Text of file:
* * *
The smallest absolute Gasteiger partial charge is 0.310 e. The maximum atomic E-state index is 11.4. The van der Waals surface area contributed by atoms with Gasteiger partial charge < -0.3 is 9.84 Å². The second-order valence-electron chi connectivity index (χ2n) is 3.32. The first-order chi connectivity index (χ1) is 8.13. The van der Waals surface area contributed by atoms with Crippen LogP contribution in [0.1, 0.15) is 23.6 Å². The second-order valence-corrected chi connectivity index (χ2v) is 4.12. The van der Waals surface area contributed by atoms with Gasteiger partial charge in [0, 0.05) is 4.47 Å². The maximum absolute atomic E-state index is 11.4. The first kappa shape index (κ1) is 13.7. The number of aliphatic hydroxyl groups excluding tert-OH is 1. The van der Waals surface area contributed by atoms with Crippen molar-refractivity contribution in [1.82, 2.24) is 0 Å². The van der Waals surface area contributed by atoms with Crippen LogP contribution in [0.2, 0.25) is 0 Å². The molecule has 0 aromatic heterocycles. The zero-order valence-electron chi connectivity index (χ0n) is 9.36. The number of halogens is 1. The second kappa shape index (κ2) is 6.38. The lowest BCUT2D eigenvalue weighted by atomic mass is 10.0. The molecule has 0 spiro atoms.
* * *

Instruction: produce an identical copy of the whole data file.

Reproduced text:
The smallest absolute Gasteiger partial charge is 0.310 e. The maximum atomic E-state index is 11.4. The van der Waals surface area contributed by atoms with Gasteiger partial charge < -0.3 is 9.84 Å². The second-order valence-electron chi connectivity index (χ2n) is 3.32. The first-order chi connectivity index (χ1) is 8.13. The van der Waals surface area contributed by atoms with Crippen LogP contribution in [0.1, 0.15) is 23.6 Å². The second-order valence-corrected chi connectivity index (χ2v) is 4.12. The van der Waals surface area contributed by atoms with Gasteiger partial charge in [0, 0.05) is 4.47 Å². The maximum absolute atomic E-state index is 11.4. The first kappa shape index (κ1) is 13.7. The number of aliphatic hydroxyl groups excluding tert-OH is 1. The van der Waals surface area contributed by atoms with Crippen molar-refractivity contribution in [1.82, 2.24) is 0 Å². The van der Waals surface area contributed by atoms with Crippen LogP contribution in [0.2, 0.25) is 0 Å². The molecule has 0 aromatic heterocycles. The zero-order valence-electron chi connectivity index (χ0n) is 9.36. The number of halogens is 1. The second kappa shape index (κ2) is 6.38. The lowest BCUT2D eigenvalue weighted by atomic mass is 10.0. The molecule has 0 spiro atoms.